Introducing... the most annoying, versatile and untranslatable word in the Dutch language. The particle er gives many learners nightmares and is known to have at least five separate uses. In this post we will go through all of them, starting with the most common.
1. Placeholder for indefinite subject
Often, but not always, er can be translated as "there". It is used to express the existence of something:
- Er is een probleem. - There is a problem.
- Er is iemand in mijn huis. - There is somebody in my house.
But unlike in English, it can be combined with verbs other than "to be":
- Er slaapt iemand in mijn bed. - There is somebody sleeping in my bed. = Somebody is sleeping in my bed.
In fact, it is often necessary to include er when the subject is indefinite (i.e. doesn't point to a specific person or object). In the above example, you cannot leave it out without adding some strange, unnatural emphasis:
Awkward:Iemand slaapt in mijn bed. - Somebody is sleeping in my bed.
Indeed, the reason behind these particular rules is emphasis: the first element of the sentence receives a special emphasis, which sounds odd when combined with an indefinite subject. That is why the subject is replaced by the placeholder er, which is always unstressed. And that is also why the addition of er is unnecessary when there is already a prepositional phrase at the beginning of the sentence:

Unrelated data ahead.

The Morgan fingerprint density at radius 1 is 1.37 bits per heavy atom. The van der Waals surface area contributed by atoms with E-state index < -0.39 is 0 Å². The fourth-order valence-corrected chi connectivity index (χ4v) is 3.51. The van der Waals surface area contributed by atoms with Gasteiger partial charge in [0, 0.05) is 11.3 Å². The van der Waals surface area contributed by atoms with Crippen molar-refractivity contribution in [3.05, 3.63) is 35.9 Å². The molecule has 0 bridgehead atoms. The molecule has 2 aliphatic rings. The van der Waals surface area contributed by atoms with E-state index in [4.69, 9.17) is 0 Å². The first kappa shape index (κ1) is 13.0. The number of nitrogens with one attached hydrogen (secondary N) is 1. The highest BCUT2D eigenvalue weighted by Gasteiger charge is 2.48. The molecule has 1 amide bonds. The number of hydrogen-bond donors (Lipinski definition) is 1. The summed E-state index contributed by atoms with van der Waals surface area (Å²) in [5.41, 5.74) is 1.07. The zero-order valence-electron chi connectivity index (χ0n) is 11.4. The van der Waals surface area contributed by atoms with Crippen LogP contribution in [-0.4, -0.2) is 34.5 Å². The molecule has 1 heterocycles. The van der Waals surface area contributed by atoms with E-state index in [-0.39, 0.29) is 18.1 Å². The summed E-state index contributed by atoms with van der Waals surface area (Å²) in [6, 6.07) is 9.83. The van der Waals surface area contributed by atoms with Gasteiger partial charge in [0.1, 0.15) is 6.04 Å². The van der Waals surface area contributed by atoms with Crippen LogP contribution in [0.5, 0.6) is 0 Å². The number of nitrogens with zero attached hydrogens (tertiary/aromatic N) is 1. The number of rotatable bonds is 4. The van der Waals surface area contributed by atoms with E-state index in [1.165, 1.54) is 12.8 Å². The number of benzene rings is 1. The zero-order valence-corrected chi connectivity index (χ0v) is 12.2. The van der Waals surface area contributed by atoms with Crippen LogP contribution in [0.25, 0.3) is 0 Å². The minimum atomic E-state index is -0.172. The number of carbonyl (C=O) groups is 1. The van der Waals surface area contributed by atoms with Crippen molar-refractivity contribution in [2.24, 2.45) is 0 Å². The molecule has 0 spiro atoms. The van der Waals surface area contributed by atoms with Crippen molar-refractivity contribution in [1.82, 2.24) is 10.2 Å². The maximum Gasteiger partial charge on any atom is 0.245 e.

- In mijn bed slaapt iemand. - In my bed, there is somebody sleeping.
In questions where the subject is "who" or “what”, it is also common to include er, although usually it is not strictly necessary. In this case, it cannot be translated in English.
- Wie slaapt er in mijn bed? - Who is sleeping in my bed?
Less natural:Wie slaapt in mijn bed?
2. Locative "er"
Er can also refer to a location, as an unstressed form of "hier" or "daar".
- Zijn we er al? - Are we there yet?
- Ik werk er graag. - I like working there.
3. Describing a quantity
When placed before a number, “er” means of them. This is best shown in some examples:
- Ik houd van katten. Ik heb er vijf. - I like cats. I have five of them.
- Ik heb koekjes gebakken. Wil je er een? - I baked cookies. Do you want one (of them)?
Sometimes it doesn’t need to be translated, like in the second example. You cannot leave out “er” in the Dutch sentence, though!
4. Pronominal adverbs
If you encounter a preposition + it, then Dutch will use a pronominal adverb. In this case, “het” is replaced by “er”. This is described in detail in the grammar post on pronominal adverbs.
5. Impersonal passive voice
Dutch has a construction called the impersonal passive voice, which does not exist in English. It describes an action (i.e. a verb) without specifying any subject or object. Not surprisingly, the place of the object is taken by the word “er”. This is described in the grammar post on the passive voice.